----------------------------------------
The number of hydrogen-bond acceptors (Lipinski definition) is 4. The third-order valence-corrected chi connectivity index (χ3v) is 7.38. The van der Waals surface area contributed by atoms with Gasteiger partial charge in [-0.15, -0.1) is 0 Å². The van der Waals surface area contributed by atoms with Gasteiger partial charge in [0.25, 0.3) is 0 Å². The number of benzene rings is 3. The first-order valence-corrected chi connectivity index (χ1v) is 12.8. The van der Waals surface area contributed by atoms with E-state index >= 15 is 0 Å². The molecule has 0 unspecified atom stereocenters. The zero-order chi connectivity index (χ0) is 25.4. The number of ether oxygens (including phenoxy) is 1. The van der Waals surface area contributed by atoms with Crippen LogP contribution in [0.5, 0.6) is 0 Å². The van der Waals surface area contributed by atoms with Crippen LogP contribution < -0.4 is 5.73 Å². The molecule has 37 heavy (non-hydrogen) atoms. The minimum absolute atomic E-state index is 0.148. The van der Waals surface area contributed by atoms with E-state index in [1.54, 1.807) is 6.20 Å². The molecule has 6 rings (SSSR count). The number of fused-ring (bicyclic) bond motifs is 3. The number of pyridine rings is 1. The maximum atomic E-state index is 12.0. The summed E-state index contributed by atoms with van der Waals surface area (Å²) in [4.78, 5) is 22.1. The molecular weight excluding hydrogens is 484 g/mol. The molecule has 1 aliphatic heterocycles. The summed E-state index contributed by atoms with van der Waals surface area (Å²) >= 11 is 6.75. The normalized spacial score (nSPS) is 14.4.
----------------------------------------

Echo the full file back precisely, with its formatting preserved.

The number of hydrogen-bond acceptors (Lipinski definition) is 4. The third-order valence-corrected chi connectivity index (χ3v) is 7.38. The van der Waals surface area contributed by atoms with Gasteiger partial charge in [-0.15, -0.1) is 0 Å². The van der Waals surface area contributed by atoms with Gasteiger partial charge in [0.25, 0.3) is 0 Å². The number of benzene rings is 3. The first-order valence-corrected chi connectivity index (χ1v) is 12.8. The van der Waals surface area contributed by atoms with E-state index >= 15 is 0 Å². The molecule has 0 unspecified atom stereocenters. The zero-order chi connectivity index (χ0) is 25.4. The number of ether oxygens (including phenoxy) is 1. The van der Waals surface area contributed by atoms with Crippen LogP contribution in [0.5, 0.6) is 0 Å². The van der Waals surface area contributed by atoms with Crippen LogP contribution < -0.4 is 5.73 Å². The molecule has 37 heavy (non-hydrogen) atoms. The minimum absolute atomic E-state index is 0.148. The van der Waals surface area contributed by atoms with E-state index in [1.54, 1.807) is 6.20 Å². The molecule has 6 rings (SSSR count). The number of fused-ring (bicyclic) bond motifs is 3. The number of pyridine rings is 1. The maximum atomic E-state index is 12.0. The summed E-state index contributed by atoms with van der Waals surface area (Å²) in [4.78, 5) is 22.1. The molecular weight excluding hydrogens is 484 g/mol. The molecule has 1 aliphatic heterocycles. The summed E-state index contributed by atoms with van der Waals surface area (Å²) >= 11 is 6.75. The normalized spacial score (nSPS) is 14.4.